Saving money in the cloud?


One of the cloud’s big selling points is the promise of lower costs, but more often than not customers who move servers to the cloud end up paying more for the same workload.  Have we all been duped?  Is the promise a lie? Over the past several years the ACE team (the group of experts behind the AzureFieldNotes blog) has helped a number of customers on their Azure journey, many of whom were motivated by the economic benefits of moving to the cloud.  Few take the time to truly understand the business value as it applies to their unique technology estate and develop plans to achieve and measure the benefits.  Most simply assume that running workloads in the cloud will result in lower costs - the more they move, the more they will save.  As a result, management establishes a "Cloud First" initiative and IT scrambles to find workloads that are low risk, low complexity candidates.  Inevitably, these end up being existing virtual machines or physical servers which can be easily migrated to Azure.  And here is where the problems begin.

When customers view Azure as simply another datacenter (which just happens to be in the cloud) they apply their existing datacenter thinking to Azure workloads and they negate any cost benefit.  To realize the savings from cloud computing customers need to shift into consumption-based models and this goes far beyond simply migrating virtual machines to Azure.  When server instances are deployed just like those in the old datacenter and left running 24x7, the same workload will most likely end up costing more in Azure.  In addition, if instances aren't decommissioned when no longer needed it leads to sprawl, environment complexity, and costs that quickly get out of control.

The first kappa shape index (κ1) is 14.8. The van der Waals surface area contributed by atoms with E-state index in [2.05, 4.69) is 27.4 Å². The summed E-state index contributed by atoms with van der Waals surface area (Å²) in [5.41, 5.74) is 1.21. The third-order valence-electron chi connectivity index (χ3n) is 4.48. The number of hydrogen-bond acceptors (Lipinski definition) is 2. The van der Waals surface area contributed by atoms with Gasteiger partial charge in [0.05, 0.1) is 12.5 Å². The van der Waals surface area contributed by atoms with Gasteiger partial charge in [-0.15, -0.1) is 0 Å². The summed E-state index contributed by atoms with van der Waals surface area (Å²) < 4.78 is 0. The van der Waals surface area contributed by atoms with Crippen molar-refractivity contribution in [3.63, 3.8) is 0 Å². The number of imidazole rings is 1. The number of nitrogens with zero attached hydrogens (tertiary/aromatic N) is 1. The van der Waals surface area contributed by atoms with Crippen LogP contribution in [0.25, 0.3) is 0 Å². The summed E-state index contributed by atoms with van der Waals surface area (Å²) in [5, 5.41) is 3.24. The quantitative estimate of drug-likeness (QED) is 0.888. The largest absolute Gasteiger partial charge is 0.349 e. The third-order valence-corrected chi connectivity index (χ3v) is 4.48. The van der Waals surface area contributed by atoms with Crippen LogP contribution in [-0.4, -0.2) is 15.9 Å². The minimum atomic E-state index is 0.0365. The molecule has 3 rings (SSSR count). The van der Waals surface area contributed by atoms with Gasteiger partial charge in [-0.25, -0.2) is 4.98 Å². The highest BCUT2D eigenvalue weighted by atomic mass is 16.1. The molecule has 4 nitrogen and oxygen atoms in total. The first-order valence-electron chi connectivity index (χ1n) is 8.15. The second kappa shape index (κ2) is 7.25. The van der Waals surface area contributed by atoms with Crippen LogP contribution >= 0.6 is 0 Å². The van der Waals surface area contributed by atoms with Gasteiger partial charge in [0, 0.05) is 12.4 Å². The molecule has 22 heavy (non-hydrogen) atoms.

Taking it a step further, customers must also consider which services should continue to be built and maintained in-house, and which should simply be consumed as a service.  These decisions will shape the technical cloud foundations for the enterprise.  Unfortunately, many of these decisions are made based on early applications deployed to Azure.  We call this the "first mover" issue.  Decisions made to support the first app in the cloud may not be the right decisions for subsequent apps or for the enterprise as a whole, leading to redundant and perhaps incompatible architecture, poor performance, higher complexity, and ultimately higher cost.  Take identity as an example:  existing identity solutions deployed in-house are often sacred cows because of the historical investment and specialized skills required to maintain the platform.  Previously, these investments were necessary because the only way to deliver this function was to build your own.  But (with limited exception) identity doesn't differentiate your core business and customers don't pay more or buy more product because of your beloved identity solution.  With the introduction of cloud-based identity, such as Azure Active Directory, companies can now choose to consume identity as a service, eliminate the complexity and specialized skills required to support in-house solutions, and focus talent and resources on higher value services which can truly differentiate the business.

Breaking it down, there are a handful of critical elements that must be addressed for any customer to realize value in the cloud: